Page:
Q: Would you write something nice about monogamy? I never hear anybody in the gay community say anything positive about it. My partner and I have been monogamous for a little over three years. Once in a while we still like to hang out at the bar where we met. Sometimes when we’re there, if I tell anyone we’re monogamous, they roll their eyes skeptically or say things like “Well, that won’t last.” Just six months after we met some of my friends were saying things like, “Well, I guess by now the sex is winding down.” Actually, it’s still great, but some people just don’t want to hear that. Some guys think I’m lying when I say we only have sex with each other. They say that gay men can’t be exclusive with their partners, so eventually we’re going to have to start lying to each other or accept reality and have an open relationship. We’re both surprised that we’re getting this kind of reaction. I’m willing to live and let live, and I don’t give other people unsolicited opinions about how to do their relationships. I know that monogamy isn’t for everyone, but it works for me. In fact, it’s the only way I can be in a relationship.
A: I’d be happy to say something nice about monogamy. The debate in our community over open versus monogamous relationships is a hot button issue that seems very difficult to discuss calmly, without making global assertions about how “everyone” is or ought to be, and without ad hominem attacks on those with different points of views. So, for instance, we hear that gay men in open relationships are sexually addicted, immature people who are afraid of commitment or real intimacy; and we hear that guys who prefer monogamy are lying; or that they’re insecure and possessive, and are mindlessly trying to ape heterosexual norms.
We of all people, ought to be the ones who understand best that there is more than one way to skin the cat, sexually speaking. Over the past twenty-five years of counseling gay men and gay couples, I’ve seen every kind of open relationship “work” for some people, and I’ve also seen couples live quite happily together for up to twenty years or more in monogamy. This isn’t a question of what way is “right” or who’s “better.” It’s always about finding the way of life that works best for you. I’ve seen many men suffer terribly in open relationships in order to stay with a partner, when they’re just not temperamentally suited for that kind of arrangement; and I’ve watched others struggle against feeling suffocated and straitjacketed in monogamous commitments because they believe that’s what they “ought” to do.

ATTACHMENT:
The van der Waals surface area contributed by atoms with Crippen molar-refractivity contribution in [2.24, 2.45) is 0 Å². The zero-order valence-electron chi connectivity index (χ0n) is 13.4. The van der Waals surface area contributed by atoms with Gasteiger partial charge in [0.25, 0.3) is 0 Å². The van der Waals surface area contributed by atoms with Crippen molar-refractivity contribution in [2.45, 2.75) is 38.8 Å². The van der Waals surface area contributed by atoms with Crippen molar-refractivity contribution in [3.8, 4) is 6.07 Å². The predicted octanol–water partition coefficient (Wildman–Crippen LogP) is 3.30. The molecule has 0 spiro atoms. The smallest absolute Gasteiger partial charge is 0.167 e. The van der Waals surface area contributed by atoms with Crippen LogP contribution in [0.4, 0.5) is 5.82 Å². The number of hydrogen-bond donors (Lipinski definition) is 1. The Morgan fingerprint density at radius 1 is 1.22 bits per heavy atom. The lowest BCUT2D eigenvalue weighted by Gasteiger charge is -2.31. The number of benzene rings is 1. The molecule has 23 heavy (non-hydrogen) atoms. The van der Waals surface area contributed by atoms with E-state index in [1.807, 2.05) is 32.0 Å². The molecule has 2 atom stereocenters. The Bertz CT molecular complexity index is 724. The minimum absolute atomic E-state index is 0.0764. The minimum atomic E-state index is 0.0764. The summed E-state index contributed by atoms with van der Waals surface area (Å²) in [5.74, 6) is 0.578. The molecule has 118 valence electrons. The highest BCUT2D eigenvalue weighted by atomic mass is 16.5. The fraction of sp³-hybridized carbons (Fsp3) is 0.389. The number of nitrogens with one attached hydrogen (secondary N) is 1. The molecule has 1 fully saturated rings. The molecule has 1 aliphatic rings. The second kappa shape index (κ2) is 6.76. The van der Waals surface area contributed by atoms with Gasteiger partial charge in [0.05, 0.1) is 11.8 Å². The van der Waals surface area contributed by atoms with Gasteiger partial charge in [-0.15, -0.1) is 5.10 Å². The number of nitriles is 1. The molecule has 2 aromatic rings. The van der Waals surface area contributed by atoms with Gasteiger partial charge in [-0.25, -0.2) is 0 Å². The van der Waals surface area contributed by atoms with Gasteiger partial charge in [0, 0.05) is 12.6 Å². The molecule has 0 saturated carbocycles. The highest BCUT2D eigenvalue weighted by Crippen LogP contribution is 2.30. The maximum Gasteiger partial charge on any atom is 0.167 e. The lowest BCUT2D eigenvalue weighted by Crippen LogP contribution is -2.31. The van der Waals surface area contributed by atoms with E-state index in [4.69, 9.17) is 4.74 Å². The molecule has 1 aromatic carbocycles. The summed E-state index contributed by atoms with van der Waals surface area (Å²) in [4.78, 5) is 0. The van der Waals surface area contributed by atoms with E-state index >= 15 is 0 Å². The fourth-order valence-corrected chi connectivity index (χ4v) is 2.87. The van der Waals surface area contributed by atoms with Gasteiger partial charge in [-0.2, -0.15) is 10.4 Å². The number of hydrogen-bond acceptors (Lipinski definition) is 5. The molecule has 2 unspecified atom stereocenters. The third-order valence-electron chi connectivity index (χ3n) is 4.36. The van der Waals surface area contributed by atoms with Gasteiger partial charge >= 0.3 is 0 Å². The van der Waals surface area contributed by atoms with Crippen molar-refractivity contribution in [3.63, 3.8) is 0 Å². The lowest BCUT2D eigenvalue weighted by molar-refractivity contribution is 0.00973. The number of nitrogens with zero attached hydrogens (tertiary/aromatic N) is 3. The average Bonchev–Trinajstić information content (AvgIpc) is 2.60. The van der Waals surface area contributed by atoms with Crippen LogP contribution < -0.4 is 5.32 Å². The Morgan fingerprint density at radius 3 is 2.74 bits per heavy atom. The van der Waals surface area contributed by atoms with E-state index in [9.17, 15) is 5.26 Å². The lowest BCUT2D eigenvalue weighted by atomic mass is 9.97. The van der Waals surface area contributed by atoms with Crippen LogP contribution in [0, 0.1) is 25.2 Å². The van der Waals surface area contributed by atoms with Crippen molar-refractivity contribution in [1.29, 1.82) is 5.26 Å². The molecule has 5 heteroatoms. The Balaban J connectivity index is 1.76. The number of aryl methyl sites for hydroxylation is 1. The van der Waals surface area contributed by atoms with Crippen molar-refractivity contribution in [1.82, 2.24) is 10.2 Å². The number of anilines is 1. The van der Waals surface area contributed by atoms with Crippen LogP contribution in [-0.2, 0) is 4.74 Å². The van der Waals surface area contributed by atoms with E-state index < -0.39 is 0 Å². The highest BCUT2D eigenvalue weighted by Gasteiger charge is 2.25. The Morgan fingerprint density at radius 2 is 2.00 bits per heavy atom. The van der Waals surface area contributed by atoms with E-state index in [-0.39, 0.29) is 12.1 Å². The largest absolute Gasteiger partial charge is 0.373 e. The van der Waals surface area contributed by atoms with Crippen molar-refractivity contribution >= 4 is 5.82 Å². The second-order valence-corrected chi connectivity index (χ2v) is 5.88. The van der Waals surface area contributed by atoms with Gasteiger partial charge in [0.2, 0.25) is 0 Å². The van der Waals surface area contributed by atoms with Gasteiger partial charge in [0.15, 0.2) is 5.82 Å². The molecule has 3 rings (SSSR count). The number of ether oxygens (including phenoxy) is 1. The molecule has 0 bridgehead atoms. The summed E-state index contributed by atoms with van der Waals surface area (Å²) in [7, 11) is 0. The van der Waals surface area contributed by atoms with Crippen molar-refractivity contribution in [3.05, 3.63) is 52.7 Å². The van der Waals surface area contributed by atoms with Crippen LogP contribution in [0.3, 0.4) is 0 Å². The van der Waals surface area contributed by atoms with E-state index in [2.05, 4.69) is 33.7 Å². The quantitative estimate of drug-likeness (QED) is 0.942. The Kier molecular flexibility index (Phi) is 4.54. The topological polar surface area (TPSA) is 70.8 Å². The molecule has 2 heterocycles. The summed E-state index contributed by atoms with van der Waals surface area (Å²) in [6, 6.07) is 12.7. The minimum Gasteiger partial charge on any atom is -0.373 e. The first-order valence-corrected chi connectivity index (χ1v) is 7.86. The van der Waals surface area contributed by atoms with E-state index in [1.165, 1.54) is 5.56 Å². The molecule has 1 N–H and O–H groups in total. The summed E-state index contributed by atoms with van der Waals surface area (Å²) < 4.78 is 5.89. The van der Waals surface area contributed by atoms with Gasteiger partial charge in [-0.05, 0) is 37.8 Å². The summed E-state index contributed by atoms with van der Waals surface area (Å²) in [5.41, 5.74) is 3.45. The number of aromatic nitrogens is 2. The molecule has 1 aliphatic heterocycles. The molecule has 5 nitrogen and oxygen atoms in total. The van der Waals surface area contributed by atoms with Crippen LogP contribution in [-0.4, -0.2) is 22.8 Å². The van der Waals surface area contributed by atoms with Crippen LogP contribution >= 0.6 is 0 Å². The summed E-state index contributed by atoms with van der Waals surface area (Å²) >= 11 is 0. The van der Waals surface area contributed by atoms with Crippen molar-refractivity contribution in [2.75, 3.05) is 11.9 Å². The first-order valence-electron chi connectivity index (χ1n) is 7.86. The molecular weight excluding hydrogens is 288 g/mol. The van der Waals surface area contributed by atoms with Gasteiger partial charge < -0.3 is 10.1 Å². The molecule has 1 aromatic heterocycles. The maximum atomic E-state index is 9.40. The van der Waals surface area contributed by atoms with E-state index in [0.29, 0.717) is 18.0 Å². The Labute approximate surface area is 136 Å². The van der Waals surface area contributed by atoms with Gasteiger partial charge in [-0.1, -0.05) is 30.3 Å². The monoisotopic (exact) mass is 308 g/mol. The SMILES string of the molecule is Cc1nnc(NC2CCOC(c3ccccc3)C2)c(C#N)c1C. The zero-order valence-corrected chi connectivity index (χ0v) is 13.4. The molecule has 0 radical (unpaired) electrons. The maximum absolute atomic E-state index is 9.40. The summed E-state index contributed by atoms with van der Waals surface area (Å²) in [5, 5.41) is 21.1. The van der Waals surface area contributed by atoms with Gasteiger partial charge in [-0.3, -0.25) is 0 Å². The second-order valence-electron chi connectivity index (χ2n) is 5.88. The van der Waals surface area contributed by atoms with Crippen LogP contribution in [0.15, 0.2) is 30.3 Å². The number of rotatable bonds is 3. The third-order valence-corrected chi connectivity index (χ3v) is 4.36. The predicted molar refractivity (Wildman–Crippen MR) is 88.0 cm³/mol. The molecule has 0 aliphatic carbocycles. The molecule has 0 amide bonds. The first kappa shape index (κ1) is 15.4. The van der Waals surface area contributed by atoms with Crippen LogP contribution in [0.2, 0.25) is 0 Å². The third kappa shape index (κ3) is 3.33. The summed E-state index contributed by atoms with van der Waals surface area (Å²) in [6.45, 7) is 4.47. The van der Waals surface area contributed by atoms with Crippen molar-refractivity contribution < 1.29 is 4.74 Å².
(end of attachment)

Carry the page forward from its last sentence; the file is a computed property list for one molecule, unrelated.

I don’t agree with the assertion that monogamy is not a viable option for any gay men. I know that some do argue that no gay man can be monogamous and that anyone who tries to live up to this impossible ideal inevitably becomes a liar. This assertion can’t be falsified, since anyone who claims to be monogamous can be told either “you’re lying” or “it won’t last.” This is a special instance of “confirmation bias” — once we’re strongly committed to a point of view, it’s very difficult to see any evidence which contradicts it.
Is monogamy “boring”? Well, for some people, yes. But there are couples who have been monogamous for many years, and have weathered crises and achieved a depth of connection that is anything but boring. Men who prefer monogamy but have also been in open relationships consistently tell me that, in their experience, their monogamous relationships have a deeper level of intimacy. One man told me, “It’s all about commitment. Since we’re just focused on each other, when we have problems we can’t distract ourselves with outside involvements. We have to hang in there and work on it.” Knowing that he has a partnership in which both have “forsaken all others” and are committed to hanging in there through good times and bad makes his relationship a refuge of safety, love and comfort in the midst of the uncertainties of life. For him, that is something very nice about monogamy.